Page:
Cornellians attending a rally on Monday in support of transgender, nonbinary and gender nonconforming people.

Boris Tsang / Sun Assistant Photography Editor

Cornellians attending a rally on Monday in support of transgender, nonbinary and gender nonconforming people.

November 6, 2018

Cornell Will Keep Title IX Protection for Transgender Individuals, University Administrators Say

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Cornell will continue to protect transgender individuals from discrimination, despite federal changes in the definition of sex proposed by the Trump administration, the University affirmed  in a statement published Friday.

The statement, signed by Ryan Lombardi, vice president for student and campus life and Mary Opperman, chief human resources officer, came nearly two weeks after The New York Times first reported the Trump administration’s proposal to redefine sex under Title IX as limited to sex assigned at birth.

Chantelle Cleary, Title IX coordinator, told The Sun that if the federal government sets a “minimum” definition of sex, “we can go beyond that.”

Courtesy of the University

Chantelle Cleary, Title IX coordinator, told The Sun that if the federal government sets a “minimum” definition of sex, “we can go beyond that.”

The proposed redefinition would eliminate federal Title IX protections against discrimination based on gender identity. However, for Cornell students, faculty and staff, New York state law and Cornell’s policies protect transgender, gender nonconforming and gender nonbinary people, and these policies will remain even if federal rules change.

“Our support for the rights of students, staff and faculty of all genders, gender identities and gender expressions is unwavering,” the statement said.

Chantelle Cleary, Title IX coordinator, told The Sun that if the federal government sets a “minimum” definition of sex, “we can go beyond that.”

“And in fact our current policies do go beyond what this proposed change suggests and will continue to go beyond that,” she said.

Cleary was not sure the Cornell administration would release a statement at all, since no official federal changes had been made when she talked with The Sun. Instead, her office started to communicate with students on a one-on-one basis. After hearing concerns from the transgender, gender nonconforming and gender nonbinary community, the University decided a statement was necessary.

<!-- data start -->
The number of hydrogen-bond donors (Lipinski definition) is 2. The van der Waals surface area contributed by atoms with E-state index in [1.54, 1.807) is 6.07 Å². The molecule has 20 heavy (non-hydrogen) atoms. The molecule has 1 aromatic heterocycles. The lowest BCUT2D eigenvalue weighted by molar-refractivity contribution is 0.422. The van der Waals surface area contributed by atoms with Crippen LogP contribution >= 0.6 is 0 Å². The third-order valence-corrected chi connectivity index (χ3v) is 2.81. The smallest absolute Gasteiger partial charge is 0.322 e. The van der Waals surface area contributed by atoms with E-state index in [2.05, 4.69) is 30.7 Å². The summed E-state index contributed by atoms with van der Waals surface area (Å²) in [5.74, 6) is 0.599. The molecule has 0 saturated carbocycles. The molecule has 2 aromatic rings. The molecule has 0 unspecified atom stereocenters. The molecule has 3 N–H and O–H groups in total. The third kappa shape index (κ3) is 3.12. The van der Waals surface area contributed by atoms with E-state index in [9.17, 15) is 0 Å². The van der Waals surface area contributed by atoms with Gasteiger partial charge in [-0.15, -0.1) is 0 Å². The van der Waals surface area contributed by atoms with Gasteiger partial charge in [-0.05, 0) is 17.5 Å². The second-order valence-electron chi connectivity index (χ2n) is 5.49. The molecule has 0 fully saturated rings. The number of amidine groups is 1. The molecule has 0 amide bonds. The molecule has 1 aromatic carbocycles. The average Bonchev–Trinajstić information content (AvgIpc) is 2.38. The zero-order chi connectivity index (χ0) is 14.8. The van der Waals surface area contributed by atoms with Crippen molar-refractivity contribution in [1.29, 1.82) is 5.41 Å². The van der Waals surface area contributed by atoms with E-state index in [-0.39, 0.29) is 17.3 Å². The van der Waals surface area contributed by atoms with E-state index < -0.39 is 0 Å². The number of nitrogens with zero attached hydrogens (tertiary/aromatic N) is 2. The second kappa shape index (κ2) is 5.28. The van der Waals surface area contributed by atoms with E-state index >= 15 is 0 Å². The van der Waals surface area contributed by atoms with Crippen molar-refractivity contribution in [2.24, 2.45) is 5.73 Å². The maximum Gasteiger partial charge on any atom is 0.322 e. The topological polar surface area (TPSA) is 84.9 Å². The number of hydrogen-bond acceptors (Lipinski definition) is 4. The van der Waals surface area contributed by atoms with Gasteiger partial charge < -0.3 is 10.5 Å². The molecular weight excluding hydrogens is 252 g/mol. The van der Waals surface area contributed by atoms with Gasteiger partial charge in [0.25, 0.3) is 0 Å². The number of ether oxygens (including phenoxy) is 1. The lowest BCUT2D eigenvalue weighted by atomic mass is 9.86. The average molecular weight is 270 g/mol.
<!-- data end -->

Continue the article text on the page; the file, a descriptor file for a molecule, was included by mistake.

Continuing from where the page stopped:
“We realized that our individualized approach was not reaching the entire Cornell community,” Cleary said in an email to The Sun on Nov. 5.

The Title IX office and LGBT Resource Center also held a “Trans & Gender Non-Conforming Support Space” on October 24, where Cleary answered questions from the community about the proposal’s impact on Cornell.

“There’s a lot of fear, a lot of worry, a lot of tension about what this might look like for transgender and gender non-binary students at Cornell,” said Joseph Anderson ’20, president of HAVEN, Cornell’s LGBT student organization. “[The question is], where do we go from here? How do we fight back against this?”

Students participated in a rally to support those affected by the proposal on Monday. Concerned students have also been communicating one on one with the Title IX office, according to Cleary. The LGBT resource center will offer a support space for transgender and non-binary students regularly starting Nov. 6 from 6:30 to 7:30 p.m., according to Christopher Lujan, director of the resource center.

“As a cisgender man, it is essential that I do not generalize the experiences and emotions of an identity I do not hold …. It appears that students are rightfully angry about this attempt to permanently erase their identity,” Lujan told The Sun in an email.

Even with these initiatives, some members of the community think Cornell could go farther. Anderson believes Cornell should commit more resources to transgender, gender non-binary and intersex inclusion in workforce diversity and student services. He also thinks that the larger campus community needs to understand the oppression these students still face.

“This need to be a wake up call that [says] ‘Look, we’ve disregarded this population for a long period of time, we need to make consistent and intentional inroads with providing necessary resources both financially and emotionally,’” Anderson told The Sun. “It’s a good statement but action is different than statements.”